CMS added total knee replacement to the ASC-payables list for 2020, and with it, a flux of patients are expected to migrate to the outpatient space. Centers can capitalize on the extra surgical volume, but Medicare's reimbursement rate will require ASC leaders to eliminate operational waste to fully recognize the opportunity.
In December, an advisory panel of orthopedic surgeons recruited by Becker's ASC Review in collaboration with Johnson & Johnson answered questions about how ASCs can capitalize on total joints in 2020. Participants included:
- Scott Sigman, MD, of OSA Orthopaedics in Chelmsford, Mass.
- Niirav Amin, MD, of Providence Health in Orange, Calif.
- James Ballard, MD, of Oregon City, Oregon-based ROC Orthopedics
- Chris Nanson, MD, of Portland, Oregon-based Orthopedics Northwest
- Michael Ast, MD, of New York City-based Hospital for Special Surgery
- Jaideep J. Iyengar, MD, of San Jose, California-based El Camino Health
While the opportunity from a patient volume perspective is immense, the financial margins are narrow. For total joints to succeed in the outpatient space, Dr. Ballard said physicians will need to standardize the processes and equipment around every procedure. While commercial payers pay higher rates than Medicare at the moment, the volume Medicare presents is unrivaled, even if CMS is only paying $8,609 per case.
"We wish [the reimbursement rate] was higher, but we will make it happen," Dr. Ballard said. "We had 14 knees scheduled for January and we're jumping in the pool headfirst. [These procedures] won't be as profitable as the commercial side but getting the patients into the ASC and away from the hospital is what we need now."
“Implant costs will be the biggest roadblock centers have to address,” Dr. Sigman said.
"There are systems you can implement [around total joint procedures to standardize them], but you have to make sure your implant costs are in line," Dr. Sigman said. "I think you can create good outcomes for your patients while still having profitability."
While the amount ASCs around the nation will collect for total joint replacement will vary, Dr. Nanson believes surgery centers will find success by balancing Medicare cases with commercial cases. He expects commercial rates to remain steady over the next few years.
Dr. Narson said the quality care ASCs provide, as well as their willingness to pursue value-based partnerships will differentiate ASCs from hospitals in the eyes of payers. "I think commercial payers appreciate that, and I think commercial pay stays robust in the total joint market … because they can't afford the hospital anymore," he said.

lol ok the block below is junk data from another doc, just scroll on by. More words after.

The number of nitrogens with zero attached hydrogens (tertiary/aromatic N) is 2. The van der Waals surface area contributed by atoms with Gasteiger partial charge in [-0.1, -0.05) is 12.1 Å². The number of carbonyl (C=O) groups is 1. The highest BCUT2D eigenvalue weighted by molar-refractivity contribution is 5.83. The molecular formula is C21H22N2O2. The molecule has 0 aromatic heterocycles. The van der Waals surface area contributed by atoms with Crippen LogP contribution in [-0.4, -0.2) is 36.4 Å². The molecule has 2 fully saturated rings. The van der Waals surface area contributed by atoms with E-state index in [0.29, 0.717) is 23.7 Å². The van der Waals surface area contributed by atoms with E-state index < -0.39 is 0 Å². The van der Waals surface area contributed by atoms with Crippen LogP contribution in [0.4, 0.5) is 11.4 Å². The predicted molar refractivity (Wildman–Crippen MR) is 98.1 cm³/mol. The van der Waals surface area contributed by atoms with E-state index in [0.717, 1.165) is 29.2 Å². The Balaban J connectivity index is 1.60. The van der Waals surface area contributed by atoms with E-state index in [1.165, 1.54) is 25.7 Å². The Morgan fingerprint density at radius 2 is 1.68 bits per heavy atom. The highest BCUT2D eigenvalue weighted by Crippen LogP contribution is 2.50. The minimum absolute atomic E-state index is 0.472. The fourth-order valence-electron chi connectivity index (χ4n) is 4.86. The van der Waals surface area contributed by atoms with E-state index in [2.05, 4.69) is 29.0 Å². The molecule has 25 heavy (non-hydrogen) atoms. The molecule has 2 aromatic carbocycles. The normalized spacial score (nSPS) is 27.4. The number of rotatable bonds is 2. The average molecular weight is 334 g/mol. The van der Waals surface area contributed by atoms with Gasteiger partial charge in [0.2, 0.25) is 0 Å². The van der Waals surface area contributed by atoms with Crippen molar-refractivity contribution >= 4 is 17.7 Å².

Dr. Amin agreed that commercial rates will be steady in the coming years, but only if ASCs go the extra mile to highlight the quality of care they provide.
"I think we can uphold value on the commercial side, especially when compared to [hospital reimbursement] for total knees," Dr. Amin said. "If we're able to show the value of care over the next 90 days, I think we can stabilize reimbursement from the commercial side."
As for public payer reimbursements, ASCs can capitalize on CMS' new payment rules for opioid alternatives. In 2019, CMS began making separate payments for nonopioid pain medicine to increase the use of opioid alternatives.
Drs. Sigman and Nanson said they both had outstanding success when it came to using non-opioid alternatives. Dr. Sigman elaborated on his use of non-opioid alternatives to treat pain in revision knee procedure patients, such as EXPAREL® (bupivacaine liposome injectable suspension), from Pacira BioSciences Inc.
"As of Jan. 1, 2019, CMS has provided a J-code to compensate for these very important opioid alternatives that support better patient care," Dr. Sigman said. "For example, with revision surgeries, which have notoriously been very painful, we can mitigate pain using new non-opioid alternatives … I think there's great opportunity to use these drugs for more complex surgeries."
However, not everyone expressed enthusiasm about public payer reimbursement changes. Dr. Ast, for example, cautioned that pursuing Medicare total knee cases may not be a winning strategy for every ASC, arguing that the low reimbursement rate will be a major challenge for total joint adaptation and could endanger patients in the ASC setting.
Some centers may try to increase Medicare volume to overcome the profit margin, which may mean stretching their indications and potentially putting patients at risk," Dr. Ast said.
However, others made the case that success with Medicare total knees now could mean greater success with more total joint procedures in the future. If centers have the same high success rates with Medicare patients as they do a commercial patients, CMS could pivot other joint replacement procedures to the outpatient space, Dr. Iyengar said.
"If CMS recognizes the benefit of adjusting payments for ASC joints to a more reasonable target, this will … provide massive value opportunities for all stakeholders going forward," Dr. Iyengar said.
Orthopedic surgeons have long predicted CMS would migrate other total joint procedures to the ASC setting. In 2020, that vision will become reality. Forward-looking surgery center leaders should assess the financial and clinical viability of performing these procedures in their facilities and prepare accordingly.
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